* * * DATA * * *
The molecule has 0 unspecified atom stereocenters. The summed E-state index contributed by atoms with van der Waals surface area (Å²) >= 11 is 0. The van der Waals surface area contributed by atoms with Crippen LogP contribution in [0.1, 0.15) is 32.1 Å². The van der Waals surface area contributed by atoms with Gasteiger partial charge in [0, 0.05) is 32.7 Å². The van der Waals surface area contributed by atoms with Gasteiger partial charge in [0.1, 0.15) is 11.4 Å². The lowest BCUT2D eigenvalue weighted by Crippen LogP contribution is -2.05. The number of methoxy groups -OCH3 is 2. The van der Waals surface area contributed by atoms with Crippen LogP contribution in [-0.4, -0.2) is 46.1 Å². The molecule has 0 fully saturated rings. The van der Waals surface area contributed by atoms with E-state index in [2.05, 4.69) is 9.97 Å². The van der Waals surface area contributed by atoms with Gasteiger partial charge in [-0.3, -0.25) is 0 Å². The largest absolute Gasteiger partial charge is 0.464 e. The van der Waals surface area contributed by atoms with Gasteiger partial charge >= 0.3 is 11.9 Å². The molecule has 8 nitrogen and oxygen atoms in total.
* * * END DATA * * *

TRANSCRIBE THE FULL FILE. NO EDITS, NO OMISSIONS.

The molecule has 0 unspecified atom stereocenters. The summed E-state index contributed by atoms with van der Waals surface area (Å²) >= 11 is 0. The van der Waals surface area contributed by atoms with Crippen LogP contribution in [0.1, 0.15) is 32.1 Å². The van der Waals surface area contributed by atoms with Gasteiger partial charge in [0, 0.05) is 32.7 Å². The van der Waals surface area contributed by atoms with Gasteiger partial charge in [0.1, 0.15) is 11.4 Å². The lowest BCUT2D eigenvalue weighted by Crippen LogP contribution is -2.05. The number of methoxy groups -OCH3 is 2. The van der Waals surface area contributed by atoms with Crippen LogP contribution in [-0.4, -0.2) is 46.1 Å². The molecule has 0 fully saturated rings. The van der Waals surface area contributed by atoms with E-state index in [2.05, 4.69) is 9.97 Å². The van der Waals surface area contributed by atoms with Gasteiger partial charge in [-0.3, -0.25) is 0 Å². The largest absolute Gasteiger partial charge is 0.464 e. The van der Waals surface area contributed by atoms with Gasteiger partial charge >= 0.3 is 11.9 Å². The molecule has 8 nitrogen and oxygen atoms in total.